Results: The prevalence of anxious depression was 49%. Patients with anxious depression were more likely than those with nonanxious depression to be older (mean ± SD = 45.3 ± 12.8 vs 42.9 ± 12.0 years, odds ratio [OR] = 1.02 [95% CI, 1.00-1.03], P = .046), retired (70% vs 30%, OR = 3.09 [95% CI, 1.70-5.62], P = .000), without school qualification (74% vs 26%, OR = 3.11 [95% CI, 1.09-8.83], P = .035), more severely depressed (mean ± SD HDRS-21 score = 20.1 ± 5.0 vs 18.5 ± 4.4, OR = 1.08 [95% CI, 1.03-1.12], P = .001), and more likely to have a longer duration of the current episode (mean ± SD = 20.9 ± 26.2 vs 13.7 ± 14.3 weeks, OR = 1.02 [95% CI, 1.01-1.03], P = .011). Patients with anxious depression were more likely to display a variety of melancholic features. In patients with anxious depression compared to those with nonanxious depression, remission was less likely to be achieved (48.6% vs 61.5%, OR = 0.63 [95% CI, 0.42-0.92], P = .018) and took longer to occur (mean ± SD = 44 ± 3.4 vs 30 ± 2.8 days, HR = 0.65 [95% CI, 0.50-0.85], P = .001). There was no significant interaction with the treatment mode with regard to remission (Wald = 0.20, P = .890).

Conclusions: Anxious depression is common in patients diagnosed with depression. The poorer treatment outcome in patients with anxious depression demonstrates the need to address the issue of specific treatment strategies for this subgroup. However, anxious depression has no moderating effect on the efficacy of algorithm-guided treatment.

Trial Registration: http://www.germanctr.de/ Identifier: DRKS00000161.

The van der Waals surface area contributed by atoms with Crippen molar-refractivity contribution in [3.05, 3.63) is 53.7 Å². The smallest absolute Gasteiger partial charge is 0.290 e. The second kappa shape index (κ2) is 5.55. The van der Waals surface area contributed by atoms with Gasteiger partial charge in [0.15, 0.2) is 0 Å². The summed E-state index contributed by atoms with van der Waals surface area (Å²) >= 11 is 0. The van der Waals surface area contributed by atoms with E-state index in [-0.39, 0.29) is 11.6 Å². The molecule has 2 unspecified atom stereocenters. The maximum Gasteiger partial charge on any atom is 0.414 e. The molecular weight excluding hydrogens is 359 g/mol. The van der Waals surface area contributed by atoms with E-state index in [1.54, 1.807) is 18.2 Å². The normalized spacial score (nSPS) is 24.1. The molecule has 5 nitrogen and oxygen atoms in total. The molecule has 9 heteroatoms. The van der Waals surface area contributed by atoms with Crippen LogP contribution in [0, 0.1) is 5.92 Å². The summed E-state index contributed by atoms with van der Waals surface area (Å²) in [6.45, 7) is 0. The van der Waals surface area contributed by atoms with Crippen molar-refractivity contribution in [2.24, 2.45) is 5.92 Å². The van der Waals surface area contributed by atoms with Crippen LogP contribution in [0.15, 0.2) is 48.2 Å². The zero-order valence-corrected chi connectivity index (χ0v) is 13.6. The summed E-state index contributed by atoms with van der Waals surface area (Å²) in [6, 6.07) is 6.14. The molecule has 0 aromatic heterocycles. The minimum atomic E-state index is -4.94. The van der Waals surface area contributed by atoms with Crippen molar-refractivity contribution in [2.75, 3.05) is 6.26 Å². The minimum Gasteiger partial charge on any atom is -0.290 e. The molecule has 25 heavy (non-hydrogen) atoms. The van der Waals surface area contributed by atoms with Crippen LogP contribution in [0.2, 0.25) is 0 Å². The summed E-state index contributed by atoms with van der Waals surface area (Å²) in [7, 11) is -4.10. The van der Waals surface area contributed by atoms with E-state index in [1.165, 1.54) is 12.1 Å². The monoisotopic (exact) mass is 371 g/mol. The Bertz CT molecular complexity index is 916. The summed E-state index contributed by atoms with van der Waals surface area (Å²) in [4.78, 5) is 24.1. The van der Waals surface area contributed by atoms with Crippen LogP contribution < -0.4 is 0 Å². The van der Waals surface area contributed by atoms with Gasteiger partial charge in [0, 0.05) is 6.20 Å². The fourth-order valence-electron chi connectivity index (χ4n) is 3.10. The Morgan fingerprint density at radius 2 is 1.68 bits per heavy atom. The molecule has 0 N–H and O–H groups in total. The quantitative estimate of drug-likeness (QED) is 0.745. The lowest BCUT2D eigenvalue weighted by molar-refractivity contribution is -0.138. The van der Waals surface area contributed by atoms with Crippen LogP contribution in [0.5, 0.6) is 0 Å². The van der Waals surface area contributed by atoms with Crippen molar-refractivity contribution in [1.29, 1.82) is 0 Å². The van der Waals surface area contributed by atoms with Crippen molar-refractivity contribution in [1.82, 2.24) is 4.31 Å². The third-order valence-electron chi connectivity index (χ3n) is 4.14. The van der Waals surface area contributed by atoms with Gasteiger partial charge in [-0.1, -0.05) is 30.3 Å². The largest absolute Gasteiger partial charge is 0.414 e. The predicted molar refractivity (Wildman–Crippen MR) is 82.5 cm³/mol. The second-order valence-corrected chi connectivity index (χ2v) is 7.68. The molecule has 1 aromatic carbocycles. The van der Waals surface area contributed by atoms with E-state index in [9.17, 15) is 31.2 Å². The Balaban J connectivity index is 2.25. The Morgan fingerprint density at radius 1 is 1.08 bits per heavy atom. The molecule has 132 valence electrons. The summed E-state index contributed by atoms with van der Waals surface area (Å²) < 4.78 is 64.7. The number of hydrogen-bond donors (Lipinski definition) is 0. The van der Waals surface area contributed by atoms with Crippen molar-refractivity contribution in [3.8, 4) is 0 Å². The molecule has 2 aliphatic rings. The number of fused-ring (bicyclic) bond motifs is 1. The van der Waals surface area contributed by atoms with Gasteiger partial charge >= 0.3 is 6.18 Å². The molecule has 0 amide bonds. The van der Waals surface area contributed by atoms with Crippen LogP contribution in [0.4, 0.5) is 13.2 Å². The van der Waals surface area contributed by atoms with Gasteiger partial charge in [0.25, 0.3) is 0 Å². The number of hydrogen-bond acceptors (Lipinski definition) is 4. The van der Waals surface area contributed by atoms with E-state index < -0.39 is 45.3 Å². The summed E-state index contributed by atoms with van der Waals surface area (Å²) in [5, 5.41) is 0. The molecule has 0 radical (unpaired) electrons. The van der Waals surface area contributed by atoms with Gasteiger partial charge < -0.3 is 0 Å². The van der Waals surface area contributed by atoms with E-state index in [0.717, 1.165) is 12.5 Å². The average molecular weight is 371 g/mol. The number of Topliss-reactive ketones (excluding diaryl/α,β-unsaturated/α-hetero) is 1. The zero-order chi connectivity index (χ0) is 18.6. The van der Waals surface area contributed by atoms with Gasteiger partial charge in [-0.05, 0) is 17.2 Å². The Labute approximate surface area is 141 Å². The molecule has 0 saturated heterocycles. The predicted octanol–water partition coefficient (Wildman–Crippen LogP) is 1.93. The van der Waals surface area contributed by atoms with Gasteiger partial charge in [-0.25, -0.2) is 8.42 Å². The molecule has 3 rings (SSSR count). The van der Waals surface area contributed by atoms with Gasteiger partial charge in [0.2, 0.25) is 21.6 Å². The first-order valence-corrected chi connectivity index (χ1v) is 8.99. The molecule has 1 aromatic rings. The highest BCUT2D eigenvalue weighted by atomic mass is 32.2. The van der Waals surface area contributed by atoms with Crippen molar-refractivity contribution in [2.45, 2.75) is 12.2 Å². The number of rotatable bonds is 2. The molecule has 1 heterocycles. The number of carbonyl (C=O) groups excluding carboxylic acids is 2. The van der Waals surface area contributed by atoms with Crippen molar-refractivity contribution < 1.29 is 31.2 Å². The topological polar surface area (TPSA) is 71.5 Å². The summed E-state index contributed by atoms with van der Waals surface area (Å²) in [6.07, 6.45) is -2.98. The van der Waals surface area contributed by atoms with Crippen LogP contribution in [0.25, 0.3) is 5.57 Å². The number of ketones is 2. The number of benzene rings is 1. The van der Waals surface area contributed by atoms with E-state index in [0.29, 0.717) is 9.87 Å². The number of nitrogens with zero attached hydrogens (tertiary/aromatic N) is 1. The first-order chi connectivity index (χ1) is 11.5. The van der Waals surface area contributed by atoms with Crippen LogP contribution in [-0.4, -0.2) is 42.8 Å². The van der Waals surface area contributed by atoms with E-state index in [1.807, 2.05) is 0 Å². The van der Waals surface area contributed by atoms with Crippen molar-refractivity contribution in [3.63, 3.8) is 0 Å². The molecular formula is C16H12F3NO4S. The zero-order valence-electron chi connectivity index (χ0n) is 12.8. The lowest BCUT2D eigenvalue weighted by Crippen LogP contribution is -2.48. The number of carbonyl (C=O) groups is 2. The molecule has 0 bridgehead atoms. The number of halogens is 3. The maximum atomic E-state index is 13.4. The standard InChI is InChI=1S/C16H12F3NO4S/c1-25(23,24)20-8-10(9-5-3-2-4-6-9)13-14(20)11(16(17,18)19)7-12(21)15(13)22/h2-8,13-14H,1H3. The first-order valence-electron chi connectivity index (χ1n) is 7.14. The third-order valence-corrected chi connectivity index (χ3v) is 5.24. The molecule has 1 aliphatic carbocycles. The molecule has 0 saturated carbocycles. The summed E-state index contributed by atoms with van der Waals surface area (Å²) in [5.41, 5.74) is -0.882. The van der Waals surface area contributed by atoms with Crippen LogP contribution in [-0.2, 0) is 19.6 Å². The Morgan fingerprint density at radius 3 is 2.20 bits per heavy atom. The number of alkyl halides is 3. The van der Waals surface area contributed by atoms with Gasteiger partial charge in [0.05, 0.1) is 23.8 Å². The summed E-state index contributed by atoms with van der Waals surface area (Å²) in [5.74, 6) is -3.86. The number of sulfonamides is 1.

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http://dx.doi.org/10.4088/JCP.09m05650bluDOI Listing
August 2010

Glyoxalase-I mRNA expression and CCK-4 induced panic attacks.

J Psychiatr Res 2011 Jan 9;45(1):60-3. Epub 2010 Jun 9.

Department of Psychiatry and Psychotherapy, Ludwig-Maximilian-University, Nussbaumstrasse 7, 80336 Munich, Germany.

Rationale: There is evidence that the anti-glycation enzyme glyoxalase-1 (GLO1) may play a role in anxiety-related behaviour. However, discordant findings between GLO1 expression and anxiety-related behaviour have been observed in animal models. Because no data are available on the relation between GLO1 mRNA expression and human anxiety so far, we investigated the expression of GLO1 mRNA in peripheral blood cells in relation to cholecystokinin-tetrapeptide (CCK-4) induced panic anxiety in healthy subjects as an established model of human anxiety in healthy volunteers.

Methods: Twenty-three healthy subjects underwent challenge with CCK-4. GLO1 mRNA expression was assessed by quantitative real-time polymerase chain reaction prior to CCK-4 injection. Baseline anxiety was assessed with the State-Trait-Anxiety-Inventory (STAI) and panic response was measured with the Panic Symptom Scale (PSS).

Results: CCK-4 elicited a marked anxiety response accompanied by a significant increase in heart rate. GLO1 mRNA expression did not correlate with state or trait anxiety nor with severity of CCK-4 induced anxiety.

Conclusions: The lack of correlation between GLO1 mRNA expression and CCK-4 induced panic severity suggests that GLO1 is not involved into the acute panic response to CCK-4 in healthy volunteers. Therefore, further studies are needed to clarify the involvement of GLO1 in anxiety disorders at baseline and in anxiety challenge paradigms to resolve the apparent contradictions of preclinical studies concerning the relationship between GLO1 expression and anxiety.
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http://dx.doi.org/10.1016/j.jpsychires.2010.05.008DOI Listing
January 2011